The basic design elements and decorative techniques still seen on modern kimonos began to appear during the Momoyama period (1573-1614), when wealthy landowners and warriors rose to positions of power and created a market for anything new and novel. The kosode was still worn in public, but the wives of the daimyo wore more elaborate clothing.
During the late Edo period (1603 - 1867) the process of yuzen dyeing allowed more complex images to be applied to the kimono. Possibly named for Miyazuki Yuzensai, a Kyoto painter, the process used rice-paste resist to prevent dyes from bleeding into each other. A design was drawn on cloth with juice squeezed from spiderwort plant, then the cloth was attached to the kimono and the outlines of the drawing were starched with rice paste. After treatment with a base coat of soybean juice to enhance absorption of the dye, colors were brushed onto the shaded and floral design areas. The cloth was then steamed for 40 minutes at a high temperature to fix the dye. The obi also became more important during this period, developing from a narrow band of cloth to a long, wide band tied in a bow. This change may have been inspired by the flamboyant costumes of a popular kabuki actor, Uemura Kichiya.
Realizing the growing importance of the merchant class, the shoguns enacted sumptuary laws to regulate expenditure on the extravagantly produced kosode, and to maintain dress as a sign of social status. The government enacted controls on what clothes could be worn by particular ranks and classes of people; on what occasions particular garments could be worn; and what clothes could be worn by people of specific ages and genders. Some of the rules were:
In 1868, the Meiji Restoration began, and large-scale industry, electric weaving looms and new chemical dyeing techniques transformed the textile industry in Japan. The introduction of the sewing machine encouraged the production of Western-style clothes, and in 1871 ordinary people were granted permission to wear them. During the Meiji period, a woman's kimono ceased to be worn in the free-flowing style of the earlier days. The new fashion was to tuck the kimono at the waist to adjust the length of the kimono to the woman's height. These tucks and folds were visible and became part of the art of tying the obi.
During the Sino-Japanese War (1894-1895) women began working outside the home and wearing a different type of clothing, but the late Meiji period saw a reaction to dressing in Western fashions. In 1923, a terrible earthquake hit Tokyo and collapsed a majority of the buildings, causing the destruction and loss of many of the old kimonos. In the late 1920s the Japanese government curtailed the production of silk in order to support the buildup of the military. Kimono production increased after World War II, but by this time Western dress was popular, and kimonos were largely reserved for ceremonies and special occasions like weddings and festivals. For the last several decades, Japanese women have found Western dress more practical, comfortable and economical than traditional Japanese kimono and obi attire. The trousseau of fine heirloom obi is no longer a part of modern Japanese women's lives.
Kimono are T-shaped, straight-lined robes that fall to the ankle, with collars and full-length sleeves. The sleeves are commonly very wide at the wrist, perhaps a half meter. Traditionally, all women's kimono are one size; wearers tuck and fold the fabric to create the fit appropriate for their body. Kimono are made from a single bolt of kimono fabric. The bolts come in standard dimensions, woven on a loom aabout 14 inches wide, and all the fabric is used in the making of the kimono. All traditional kimono are sewn by hand, and the fabrics from which they are created are also frequently hand-made and hand-decorated with various techniques such as yuzen dye resist (drawn right on the kimono, so that the design is placed exactly where it will be when the kimono is worn). Repeating patterns that cover a large section of the kimono are traditionally done with the yuzen resist technique and a stencil.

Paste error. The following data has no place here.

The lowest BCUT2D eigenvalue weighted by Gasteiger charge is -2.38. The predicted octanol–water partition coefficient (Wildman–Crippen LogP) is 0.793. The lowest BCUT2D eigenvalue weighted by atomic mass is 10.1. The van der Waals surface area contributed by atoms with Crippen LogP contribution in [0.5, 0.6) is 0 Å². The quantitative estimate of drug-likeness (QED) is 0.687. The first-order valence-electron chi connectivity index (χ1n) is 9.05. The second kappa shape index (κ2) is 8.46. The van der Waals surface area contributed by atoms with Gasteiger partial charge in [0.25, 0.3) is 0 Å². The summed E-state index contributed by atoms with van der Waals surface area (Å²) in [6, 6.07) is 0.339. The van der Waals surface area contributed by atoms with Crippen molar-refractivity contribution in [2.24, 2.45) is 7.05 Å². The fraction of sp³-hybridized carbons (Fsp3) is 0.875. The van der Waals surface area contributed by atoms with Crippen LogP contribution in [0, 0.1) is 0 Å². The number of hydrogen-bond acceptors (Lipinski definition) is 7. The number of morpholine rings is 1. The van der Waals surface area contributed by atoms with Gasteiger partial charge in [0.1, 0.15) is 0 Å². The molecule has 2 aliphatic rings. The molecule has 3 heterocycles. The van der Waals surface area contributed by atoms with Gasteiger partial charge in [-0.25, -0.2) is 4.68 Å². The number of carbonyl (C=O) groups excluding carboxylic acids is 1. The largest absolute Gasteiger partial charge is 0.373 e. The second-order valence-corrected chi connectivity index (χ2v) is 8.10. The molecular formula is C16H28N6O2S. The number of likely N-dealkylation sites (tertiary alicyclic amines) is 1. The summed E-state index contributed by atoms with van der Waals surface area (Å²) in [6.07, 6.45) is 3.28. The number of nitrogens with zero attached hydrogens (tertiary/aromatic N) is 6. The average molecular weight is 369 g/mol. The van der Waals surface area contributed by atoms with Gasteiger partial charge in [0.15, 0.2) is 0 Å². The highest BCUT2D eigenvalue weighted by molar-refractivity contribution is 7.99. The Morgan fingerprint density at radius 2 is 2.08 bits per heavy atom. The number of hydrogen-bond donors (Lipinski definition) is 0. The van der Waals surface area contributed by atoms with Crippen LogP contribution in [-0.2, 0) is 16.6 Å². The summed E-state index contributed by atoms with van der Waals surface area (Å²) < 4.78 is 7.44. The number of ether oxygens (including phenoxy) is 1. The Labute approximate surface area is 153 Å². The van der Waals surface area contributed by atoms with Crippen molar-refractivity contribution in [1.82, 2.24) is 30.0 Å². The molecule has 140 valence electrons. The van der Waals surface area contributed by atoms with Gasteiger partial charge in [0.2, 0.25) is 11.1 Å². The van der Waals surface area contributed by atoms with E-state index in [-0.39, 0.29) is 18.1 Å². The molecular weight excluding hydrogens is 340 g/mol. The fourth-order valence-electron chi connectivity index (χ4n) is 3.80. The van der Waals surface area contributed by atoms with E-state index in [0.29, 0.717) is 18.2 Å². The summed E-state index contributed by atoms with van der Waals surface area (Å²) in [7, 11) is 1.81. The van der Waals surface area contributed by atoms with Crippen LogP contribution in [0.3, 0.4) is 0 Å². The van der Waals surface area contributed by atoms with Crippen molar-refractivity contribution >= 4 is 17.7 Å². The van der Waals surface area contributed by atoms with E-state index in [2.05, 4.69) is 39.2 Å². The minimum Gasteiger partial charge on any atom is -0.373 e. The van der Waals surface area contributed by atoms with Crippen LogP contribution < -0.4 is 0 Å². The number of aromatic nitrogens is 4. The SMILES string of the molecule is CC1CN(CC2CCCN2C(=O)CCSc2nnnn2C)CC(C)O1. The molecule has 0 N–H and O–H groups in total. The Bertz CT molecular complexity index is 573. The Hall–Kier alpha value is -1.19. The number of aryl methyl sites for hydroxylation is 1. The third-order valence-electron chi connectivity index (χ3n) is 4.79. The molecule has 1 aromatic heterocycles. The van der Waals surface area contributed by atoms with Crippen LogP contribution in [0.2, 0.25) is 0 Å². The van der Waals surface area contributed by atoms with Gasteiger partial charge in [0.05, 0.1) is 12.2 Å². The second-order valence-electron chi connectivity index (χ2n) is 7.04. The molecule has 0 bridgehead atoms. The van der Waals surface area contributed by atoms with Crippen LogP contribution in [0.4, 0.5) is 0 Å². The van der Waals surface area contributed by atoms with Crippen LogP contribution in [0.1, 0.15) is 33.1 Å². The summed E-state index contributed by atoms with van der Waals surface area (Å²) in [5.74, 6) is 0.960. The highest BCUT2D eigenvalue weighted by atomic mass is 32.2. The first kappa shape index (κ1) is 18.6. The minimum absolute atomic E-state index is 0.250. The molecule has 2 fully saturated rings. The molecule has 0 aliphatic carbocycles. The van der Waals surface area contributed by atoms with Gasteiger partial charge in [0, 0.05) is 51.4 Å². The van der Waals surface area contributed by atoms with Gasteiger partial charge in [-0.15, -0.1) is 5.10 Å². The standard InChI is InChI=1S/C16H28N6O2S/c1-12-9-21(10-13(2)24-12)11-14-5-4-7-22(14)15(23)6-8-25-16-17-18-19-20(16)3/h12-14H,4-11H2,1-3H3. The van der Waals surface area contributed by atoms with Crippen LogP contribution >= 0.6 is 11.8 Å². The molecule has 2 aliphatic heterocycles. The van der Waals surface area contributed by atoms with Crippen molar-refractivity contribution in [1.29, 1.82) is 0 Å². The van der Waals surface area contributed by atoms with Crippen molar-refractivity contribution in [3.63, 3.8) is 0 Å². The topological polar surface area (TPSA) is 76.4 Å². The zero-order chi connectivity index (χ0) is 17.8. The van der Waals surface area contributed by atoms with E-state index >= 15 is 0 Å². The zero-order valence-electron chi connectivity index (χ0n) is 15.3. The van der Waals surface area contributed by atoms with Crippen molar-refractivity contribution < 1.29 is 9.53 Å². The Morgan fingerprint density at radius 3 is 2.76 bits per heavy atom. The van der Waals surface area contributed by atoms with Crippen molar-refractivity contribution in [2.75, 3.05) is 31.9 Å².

In the past, a kimono would often be entirely taken apart for washing, and then re-sewn for wearing. Modern fabrics and cleaning methods have now made this unnecessary, but sometimes the kimono is still washed in the traditional way. Long, loose basting stitches are sometimes placed around the outside edges of the kimono for storage, to prevent bunching, folding, and wrinkling, and keep the kimono's layers in alignment.
There are styles of kimono for various occasions, ranging from extremely formal to very casual. The level of formality of women's kimono is determined mostly by the pattern and fabric, and also the color. Young women's kimono have longer sleeves and tend to be more elaborate than similarly formal older women's kimono. Men's kimono are usually one basic shape and are mainly worn in subdued colors. Formality is also determined by the type and color of accessories, the fabric, and the number or absence of kamon (family crests). Silk is the most desirable, and most formal, fabric; cotton is more casual. Kimono made of modern fabrics such as polyester are also more casual than silk.
Since kimono are traditionally made from a single bolt of cloth, larger sizes are difficult to find and very expensive to have made, requiring special looms. Very tall or heavy people, such as sumo wrestlers, have kimono custom-made. Today, both men's and women's kimono are increasingly available in different sizes.
Kimono can be expensive. A woman's kimono may easily exceed US $10,000; a complete kimono outfit, with kimono, undergarments, obi, ties, socks, sandals and accessories, can exceed US $20,000. A single obi may cost several thousand dollars. Most kimono owned by kimono hobbyists or by practitioners of traditional arts are far less expensive. Enterprising people make their own kimono and undergarments since they follow a standard pattern, or they recycle older kimono. Cheaper and machine-made fabrics substitute for the traditional hand-dyed silk. There is also a thriving business in second-hand kimono in Japan, and second-hand kimono can cost as little as 500 yen. Women's obi, however, mostly remain an expensive item. Although simple patterned or plain colored obi can cost as little as 1500 yen, more elaborate ones may cost hundreds of dollars, and they are difficult for inexperienced people to make. Men's obi, even those made from silk, tend to be much less expensive, because they are narrower and shorter than those worn by women.